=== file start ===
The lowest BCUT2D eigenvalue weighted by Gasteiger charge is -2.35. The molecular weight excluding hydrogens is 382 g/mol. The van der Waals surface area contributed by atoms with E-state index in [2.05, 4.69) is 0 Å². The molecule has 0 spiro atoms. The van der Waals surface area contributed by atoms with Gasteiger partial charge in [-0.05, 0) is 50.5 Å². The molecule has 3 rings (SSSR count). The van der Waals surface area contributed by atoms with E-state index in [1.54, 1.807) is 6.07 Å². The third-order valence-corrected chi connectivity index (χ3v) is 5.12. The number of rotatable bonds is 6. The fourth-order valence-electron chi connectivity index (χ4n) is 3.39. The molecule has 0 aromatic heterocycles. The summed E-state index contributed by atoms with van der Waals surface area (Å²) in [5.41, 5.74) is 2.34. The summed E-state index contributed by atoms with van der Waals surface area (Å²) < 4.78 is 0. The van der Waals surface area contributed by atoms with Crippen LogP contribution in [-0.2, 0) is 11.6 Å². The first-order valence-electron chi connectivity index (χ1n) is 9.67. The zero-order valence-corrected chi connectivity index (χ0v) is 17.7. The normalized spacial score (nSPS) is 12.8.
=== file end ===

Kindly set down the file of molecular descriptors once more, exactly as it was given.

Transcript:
The lowest BCUT2D eigenvalue weighted by Gasteiger charge is -2.35. The molecular weight excluding hydrogens is 382 g/mol. The van der Waals surface area contributed by atoms with E-state index in [2.05, 4.69) is 0 Å². The molecule has 0 spiro atoms. The van der Waals surface area contributed by atoms with Gasteiger partial charge in [-0.05, 0) is 50.5 Å². The molecule has 3 rings (SSSR count). The van der Waals surface area contributed by atoms with E-state index in [1.54, 1.807) is 6.07 Å². The third-order valence-corrected chi connectivity index (χ3v) is 5.12. The number of rotatable bonds is 6. The fourth-order valence-electron chi connectivity index (χ4n) is 3.39. The molecule has 0 aromatic heterocycles. The summed E-state index contributed by atoms with van der Waals surface area (Å²) in [5.41, 5.74) is 2.34. The summed E-state index contributed by atoms with van der Waals surface area (Å²) < 4.78 is 0. The van der Waals surface area contributed by atoms with Crippen LogP contribution in [-0.2, 0) is 11.6 Å². The first-order valence-electron chi connectivity index (χ1n) is 9.67. The zero-order valence-corrected chi connectivity index (χ0v) is 17.7. The normalized spacial score (nSPS) is 12.8.